The connection you’ve got is pretty damn tenuous. You might as well have gone with “Bush is from Texas and he personally chose to quit drinking, so it’s his fault Texas cops are doing this.”

    15. Wow Julian. I think you may understand us yet! You think that we hate all cops, but really, we hate abuse of authority. I am from NOLA, and one night (morning actually) I was pulled over on my way home from a club. New Orleans lets you take your drink in a plastic cup when you leave a bar, so my beer was in the cupholder. The LA state trooper followed me home and made sure I was safe. I was drinking, but not a danger to anyone and he saw that. A cop exercising good judgemnet is a good cop. It is sad that the cops my current home state seem to have lost to have lost touch with the protect and serve credo. The cops that you say make the good police look bad are almost the only ones we know anymore. Why don’t you come out of retirement and teach TX a thing or two?

    16. Michelle Shinghal

      No way would I be a cop again. I really don’t like authority. My problem with being a cop was even thought they could not label writing traffic ticket minimums quotas, if you failed to write a certain amount, then your quarterly review would reflect something such as failure to follow procedures or something to that effect.

      When I was a cop, there was much more discretion allowed. Now cops must toe the line and have very little if any allowances for making independent decisions.

    17. Tom,

      The connection is the concept that one should act preemptively to stop something bad which might or might occur.

      If that logic is to apply (which is happening in Texas and Iraq) we could also arrest everyone with a penis because they might end up being a rapist.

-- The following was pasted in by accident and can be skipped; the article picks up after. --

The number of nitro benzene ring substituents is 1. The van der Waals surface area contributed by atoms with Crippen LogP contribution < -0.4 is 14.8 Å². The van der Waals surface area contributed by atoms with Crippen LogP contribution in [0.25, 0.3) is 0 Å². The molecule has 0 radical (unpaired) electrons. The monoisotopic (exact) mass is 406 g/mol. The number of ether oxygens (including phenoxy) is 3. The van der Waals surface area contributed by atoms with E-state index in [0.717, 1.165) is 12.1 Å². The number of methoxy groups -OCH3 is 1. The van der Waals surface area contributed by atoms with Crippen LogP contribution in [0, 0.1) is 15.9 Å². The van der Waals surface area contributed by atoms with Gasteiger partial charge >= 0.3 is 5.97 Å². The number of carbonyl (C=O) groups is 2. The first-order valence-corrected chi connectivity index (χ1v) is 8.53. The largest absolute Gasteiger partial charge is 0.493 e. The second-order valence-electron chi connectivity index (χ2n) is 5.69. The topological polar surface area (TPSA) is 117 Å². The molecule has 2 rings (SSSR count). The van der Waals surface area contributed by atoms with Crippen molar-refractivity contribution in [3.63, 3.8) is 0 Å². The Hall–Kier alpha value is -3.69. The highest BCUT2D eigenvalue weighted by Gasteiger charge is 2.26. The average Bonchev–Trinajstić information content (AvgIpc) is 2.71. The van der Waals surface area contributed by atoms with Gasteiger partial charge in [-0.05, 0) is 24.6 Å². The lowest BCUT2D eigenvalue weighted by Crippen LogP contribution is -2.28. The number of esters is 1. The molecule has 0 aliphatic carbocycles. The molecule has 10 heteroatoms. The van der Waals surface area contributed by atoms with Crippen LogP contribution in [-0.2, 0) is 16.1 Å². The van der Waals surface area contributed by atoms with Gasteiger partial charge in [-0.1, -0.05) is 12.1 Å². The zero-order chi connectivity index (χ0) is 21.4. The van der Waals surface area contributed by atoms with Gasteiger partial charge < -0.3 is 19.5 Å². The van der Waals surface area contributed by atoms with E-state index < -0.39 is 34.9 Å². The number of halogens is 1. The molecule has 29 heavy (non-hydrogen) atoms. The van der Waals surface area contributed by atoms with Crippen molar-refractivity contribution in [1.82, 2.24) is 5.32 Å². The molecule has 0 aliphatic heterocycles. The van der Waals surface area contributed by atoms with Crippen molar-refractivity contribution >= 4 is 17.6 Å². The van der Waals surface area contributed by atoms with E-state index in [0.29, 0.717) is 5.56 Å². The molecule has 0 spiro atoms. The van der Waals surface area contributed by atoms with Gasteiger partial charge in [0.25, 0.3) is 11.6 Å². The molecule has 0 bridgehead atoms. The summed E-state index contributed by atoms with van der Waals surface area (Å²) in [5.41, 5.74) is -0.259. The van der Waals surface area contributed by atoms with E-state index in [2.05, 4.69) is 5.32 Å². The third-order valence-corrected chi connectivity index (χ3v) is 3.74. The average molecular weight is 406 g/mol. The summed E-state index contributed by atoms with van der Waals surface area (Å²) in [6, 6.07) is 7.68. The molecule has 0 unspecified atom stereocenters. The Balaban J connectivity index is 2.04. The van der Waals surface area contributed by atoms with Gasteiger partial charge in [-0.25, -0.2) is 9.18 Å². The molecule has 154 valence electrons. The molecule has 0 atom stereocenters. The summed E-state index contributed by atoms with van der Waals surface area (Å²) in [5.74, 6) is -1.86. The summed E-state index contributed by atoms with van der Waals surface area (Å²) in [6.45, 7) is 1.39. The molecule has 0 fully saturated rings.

18. i wish i worked in the convention industry. I’d love to start some advertising campaigns: “don’t drink at night after your convention in texas or risk going to jail…even if you’re in the hotel bar” and other similar facts. drive the business and the tax dollars to other states. hit texas where it hurts.

    19. One thing that no one as mentioned is that in almost every public intox arrest a bartender has also been arrested for “sale to intoxicated person”. I myself was arrested for this almost a year ago. It is a Class A Misdemeanor. I had to pay an attorney $1000 to get put on pretrial divirsion than pay $40 a month for six months than the DA dismissed the case, but the arrest is always going to be on my record. If it takes a TABC officer to perform a sobrity test to see if someone is intoxicated, how can I as a server tell if they are intoxicated just by asking what they want to drink? The person I served did not show any signs of intoxication to me. He did not slur speech, have trouble ordering or anything. TABC said he was not walking straight. I did not even see him walk up to the bar. Everything I had to go on said that he was fine and that he was OK to drink another beer.

    20. I love my job I love to bartend its in my blood but now I’m afraid to serve the next beer in fear the commy pigs will will in slave me to there dougen where they will defile me im ways only one night stands do. I HATE THEM ALL!!We need to stand up and FIGHT FOR OUR RIGHT TO PARTY!!